• I went to use a public restroom, only to find the disabled toilet was the only one on the ground floor. “Other toilets can be found down stairwell opposite,” a sign declared. “Ugh,” I thought, “I don’t wanna go down two flights of stairs, that is difficult and painful for me.” Then I realised I walk with a cane now and this toilet is for people like me who aren’t supposed to (or, for many, can’t) use stairs. It was occupied, so I waited for it to be vacant. The door opened and a perfectly able-bodied person came out, turned bright red, said “Whoopsumsorry” as fast as possible and ran off. It was funny to me; but again, it was also kind of hurtful. I’ve been imagining what it would have felt like if I was someone who didn’t also see the funny side, and it’s been making me feel sad.
  • This episode of The IT Crowd is suddenly even more hilarious.

I thought I knew before what it felt like to be ostracised, having been discriminated against in the past both for being queer and for suffering a mental illness (major depressive disorder). But those things only come out when you get to know me; a physical disability is front and present for all the world to see.

It’s just as hurtful and just as tiring as either of those other things, but omnipresent. In a weird way, I feel like I have a slightly better understanding of what my trans* friends have to put up with on a day-to-day basis. You can’t hide your correct pronouns any better than a walking stick, really. At least before I had the option of just not correcting someone who assumed I was straight, or of keeping quiet when someone made a joke about depression-not-being-a-legitimate-thing, and to just feel bad on the inside instead. I don’t even have that option here. (I guess some trans* people technically do, but I can’t even begin to imagine how much more painful that would be.)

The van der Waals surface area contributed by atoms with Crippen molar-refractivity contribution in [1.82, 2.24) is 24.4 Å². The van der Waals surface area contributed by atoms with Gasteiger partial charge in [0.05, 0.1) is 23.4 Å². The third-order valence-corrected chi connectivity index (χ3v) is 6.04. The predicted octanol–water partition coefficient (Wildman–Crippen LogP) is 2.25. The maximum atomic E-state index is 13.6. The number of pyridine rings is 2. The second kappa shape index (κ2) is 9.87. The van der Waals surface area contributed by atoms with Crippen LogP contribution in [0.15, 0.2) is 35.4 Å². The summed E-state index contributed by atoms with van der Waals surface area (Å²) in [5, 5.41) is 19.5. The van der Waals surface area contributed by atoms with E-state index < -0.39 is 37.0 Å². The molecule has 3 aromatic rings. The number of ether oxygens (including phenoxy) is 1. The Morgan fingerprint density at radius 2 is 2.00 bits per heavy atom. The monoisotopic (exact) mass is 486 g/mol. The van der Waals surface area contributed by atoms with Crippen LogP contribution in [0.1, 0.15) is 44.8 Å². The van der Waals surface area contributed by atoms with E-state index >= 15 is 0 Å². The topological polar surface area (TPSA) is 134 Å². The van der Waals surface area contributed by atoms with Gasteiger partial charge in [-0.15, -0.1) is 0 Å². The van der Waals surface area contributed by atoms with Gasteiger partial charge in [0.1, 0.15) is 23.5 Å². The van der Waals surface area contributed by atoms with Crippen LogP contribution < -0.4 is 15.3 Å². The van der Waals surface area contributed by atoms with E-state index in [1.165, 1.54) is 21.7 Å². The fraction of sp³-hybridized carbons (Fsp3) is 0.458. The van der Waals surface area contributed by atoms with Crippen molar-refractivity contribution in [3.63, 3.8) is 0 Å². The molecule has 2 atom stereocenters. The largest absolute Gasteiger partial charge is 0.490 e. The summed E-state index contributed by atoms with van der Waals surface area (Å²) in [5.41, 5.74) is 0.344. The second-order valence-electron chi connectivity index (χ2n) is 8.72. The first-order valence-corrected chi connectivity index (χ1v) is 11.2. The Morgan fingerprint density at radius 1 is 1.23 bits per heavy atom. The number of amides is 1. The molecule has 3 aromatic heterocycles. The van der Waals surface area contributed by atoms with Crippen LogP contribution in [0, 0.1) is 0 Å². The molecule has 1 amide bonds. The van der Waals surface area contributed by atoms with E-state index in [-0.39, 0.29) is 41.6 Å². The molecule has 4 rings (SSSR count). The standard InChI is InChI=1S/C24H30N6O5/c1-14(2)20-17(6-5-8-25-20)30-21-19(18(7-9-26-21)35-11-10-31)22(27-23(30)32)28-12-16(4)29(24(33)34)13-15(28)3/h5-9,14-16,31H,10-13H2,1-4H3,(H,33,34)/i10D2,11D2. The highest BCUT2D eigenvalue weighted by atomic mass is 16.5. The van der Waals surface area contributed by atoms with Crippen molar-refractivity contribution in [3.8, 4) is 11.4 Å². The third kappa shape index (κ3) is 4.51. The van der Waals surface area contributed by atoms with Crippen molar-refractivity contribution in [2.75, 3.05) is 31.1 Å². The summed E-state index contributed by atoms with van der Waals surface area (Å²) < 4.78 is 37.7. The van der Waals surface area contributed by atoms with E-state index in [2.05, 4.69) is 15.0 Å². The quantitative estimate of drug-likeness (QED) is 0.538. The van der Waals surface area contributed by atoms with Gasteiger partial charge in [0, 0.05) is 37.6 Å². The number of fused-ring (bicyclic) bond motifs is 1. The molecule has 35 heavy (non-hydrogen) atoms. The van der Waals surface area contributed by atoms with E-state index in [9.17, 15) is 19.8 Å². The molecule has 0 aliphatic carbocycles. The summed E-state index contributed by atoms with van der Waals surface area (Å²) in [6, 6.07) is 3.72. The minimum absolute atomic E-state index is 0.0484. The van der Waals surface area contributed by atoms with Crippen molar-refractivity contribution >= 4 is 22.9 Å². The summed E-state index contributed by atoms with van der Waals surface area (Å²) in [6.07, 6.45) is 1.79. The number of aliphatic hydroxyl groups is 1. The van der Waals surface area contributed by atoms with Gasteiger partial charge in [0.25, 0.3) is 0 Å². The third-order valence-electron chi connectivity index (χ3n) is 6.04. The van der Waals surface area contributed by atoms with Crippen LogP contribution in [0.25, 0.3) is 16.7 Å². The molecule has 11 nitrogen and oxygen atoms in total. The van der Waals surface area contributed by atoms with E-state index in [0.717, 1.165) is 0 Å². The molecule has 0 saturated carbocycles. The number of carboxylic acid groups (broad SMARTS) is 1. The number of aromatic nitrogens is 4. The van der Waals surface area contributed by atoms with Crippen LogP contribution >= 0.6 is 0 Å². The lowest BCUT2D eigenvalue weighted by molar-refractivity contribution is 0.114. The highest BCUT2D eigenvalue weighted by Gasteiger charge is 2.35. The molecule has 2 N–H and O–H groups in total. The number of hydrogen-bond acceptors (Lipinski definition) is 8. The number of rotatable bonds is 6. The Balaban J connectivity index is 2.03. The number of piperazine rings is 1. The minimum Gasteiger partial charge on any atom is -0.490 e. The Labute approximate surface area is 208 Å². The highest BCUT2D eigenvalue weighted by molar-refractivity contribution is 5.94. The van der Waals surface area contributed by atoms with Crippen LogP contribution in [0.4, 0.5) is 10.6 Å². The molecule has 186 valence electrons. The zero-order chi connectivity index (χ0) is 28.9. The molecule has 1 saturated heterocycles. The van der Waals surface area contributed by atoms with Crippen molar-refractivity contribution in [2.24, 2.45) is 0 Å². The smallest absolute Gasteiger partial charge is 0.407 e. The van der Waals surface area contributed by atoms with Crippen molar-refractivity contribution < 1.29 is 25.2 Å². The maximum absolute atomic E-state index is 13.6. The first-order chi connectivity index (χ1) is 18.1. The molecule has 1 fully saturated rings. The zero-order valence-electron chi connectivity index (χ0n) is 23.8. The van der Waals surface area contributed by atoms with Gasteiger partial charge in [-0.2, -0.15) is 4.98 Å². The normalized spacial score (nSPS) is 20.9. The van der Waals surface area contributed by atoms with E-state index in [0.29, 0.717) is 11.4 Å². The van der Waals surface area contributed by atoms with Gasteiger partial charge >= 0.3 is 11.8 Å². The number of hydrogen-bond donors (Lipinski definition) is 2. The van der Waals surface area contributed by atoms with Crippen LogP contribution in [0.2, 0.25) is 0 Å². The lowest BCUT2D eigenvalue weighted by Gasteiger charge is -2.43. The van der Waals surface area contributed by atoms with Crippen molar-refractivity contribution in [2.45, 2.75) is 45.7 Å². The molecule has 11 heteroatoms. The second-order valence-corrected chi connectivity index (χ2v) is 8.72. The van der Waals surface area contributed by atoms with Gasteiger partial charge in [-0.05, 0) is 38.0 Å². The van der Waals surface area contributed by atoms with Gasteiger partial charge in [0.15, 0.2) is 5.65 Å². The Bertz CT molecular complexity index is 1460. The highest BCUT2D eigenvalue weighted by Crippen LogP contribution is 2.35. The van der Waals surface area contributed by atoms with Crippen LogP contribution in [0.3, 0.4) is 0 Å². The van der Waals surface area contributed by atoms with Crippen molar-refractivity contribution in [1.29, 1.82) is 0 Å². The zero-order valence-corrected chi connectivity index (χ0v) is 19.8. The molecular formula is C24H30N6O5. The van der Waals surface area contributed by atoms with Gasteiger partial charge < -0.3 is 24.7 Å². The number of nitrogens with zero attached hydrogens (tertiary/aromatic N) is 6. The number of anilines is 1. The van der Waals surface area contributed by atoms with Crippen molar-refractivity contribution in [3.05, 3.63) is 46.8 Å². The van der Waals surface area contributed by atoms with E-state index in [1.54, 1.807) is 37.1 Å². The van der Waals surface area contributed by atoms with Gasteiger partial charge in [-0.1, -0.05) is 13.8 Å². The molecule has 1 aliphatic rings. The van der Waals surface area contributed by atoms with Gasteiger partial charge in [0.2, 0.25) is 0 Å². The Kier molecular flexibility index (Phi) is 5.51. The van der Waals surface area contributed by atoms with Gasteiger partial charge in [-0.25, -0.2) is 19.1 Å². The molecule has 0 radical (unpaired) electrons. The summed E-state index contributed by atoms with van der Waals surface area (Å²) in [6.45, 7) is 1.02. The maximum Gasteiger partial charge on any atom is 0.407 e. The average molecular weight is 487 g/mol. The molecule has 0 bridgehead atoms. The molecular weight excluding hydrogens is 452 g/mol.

I don’t really have a point with any of this, other than the Don’t Be A Jerk Principle I suppose. It’s a complex set of issues that I feel I’ve either under- or mis- represented here. This is just a list of what I’ve noticed so far, since I figure that having this particular discursive platform and this particular scenario is an unusual enough combination that it may just be of use to somebody.